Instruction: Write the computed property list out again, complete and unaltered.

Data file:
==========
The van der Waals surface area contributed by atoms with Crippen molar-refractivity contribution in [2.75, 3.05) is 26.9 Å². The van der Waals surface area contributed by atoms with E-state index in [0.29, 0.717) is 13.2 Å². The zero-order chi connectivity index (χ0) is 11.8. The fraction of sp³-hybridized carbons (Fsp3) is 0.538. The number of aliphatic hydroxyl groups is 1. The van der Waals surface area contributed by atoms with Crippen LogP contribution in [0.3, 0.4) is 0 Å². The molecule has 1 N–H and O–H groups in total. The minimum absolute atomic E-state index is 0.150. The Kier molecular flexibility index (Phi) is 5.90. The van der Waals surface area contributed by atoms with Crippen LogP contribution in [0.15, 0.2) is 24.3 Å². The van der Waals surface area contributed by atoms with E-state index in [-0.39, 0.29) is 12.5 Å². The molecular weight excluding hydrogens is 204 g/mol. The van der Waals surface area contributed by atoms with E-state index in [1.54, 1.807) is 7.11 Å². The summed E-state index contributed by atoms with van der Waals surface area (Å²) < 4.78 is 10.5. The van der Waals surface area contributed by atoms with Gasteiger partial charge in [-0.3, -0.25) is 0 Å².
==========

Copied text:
The van der Waals surface area contributed by atoms with Crippen molar-refractivity contribution in [2.75, 3.05) is 26.9 Å². The van der Waals surface area contributed by atoms with E-state index in [0.29, 0.717) is 13.2 Å². The zero-order chi connectivity index (χ0) is 11.8. The fraction of sp³-hybridized carbons (Fsp3) is 0.538. The number of aliphatic hydroxyl groups is 1. The van der Waals surface area contributed by atoms with Crippen LogP contribution in [0.3, 0.4) is 0 Å². The molecule has 1 N–H and O–H groups in total. The minimum absolute atomic E-state index is 0.150. The Kier molecular flexibility index (Phi) is 5.90. The van der Waals surface area contributed by atoms with Crippen LogP contribution in [0.15, 0.2) is 24.3 Å². The van der Waals surface area contributed by atoms with E-state index in [-0.39, 0.29) is 12.5 Å². The molecular weight excluding hydrogens is 204 g/mol. The van der Waals surface area contributed by atoms with E-state index in [1.54, 1.807) is 7.11 Å². The summed E-state index contributed by atoms with van der Waals surface area (Å²) < 4.78 is 10.5. The van der Waals surface area contributed by atoms with Gasteiger partial charge in [-0.3, -0.25) is 0 Å².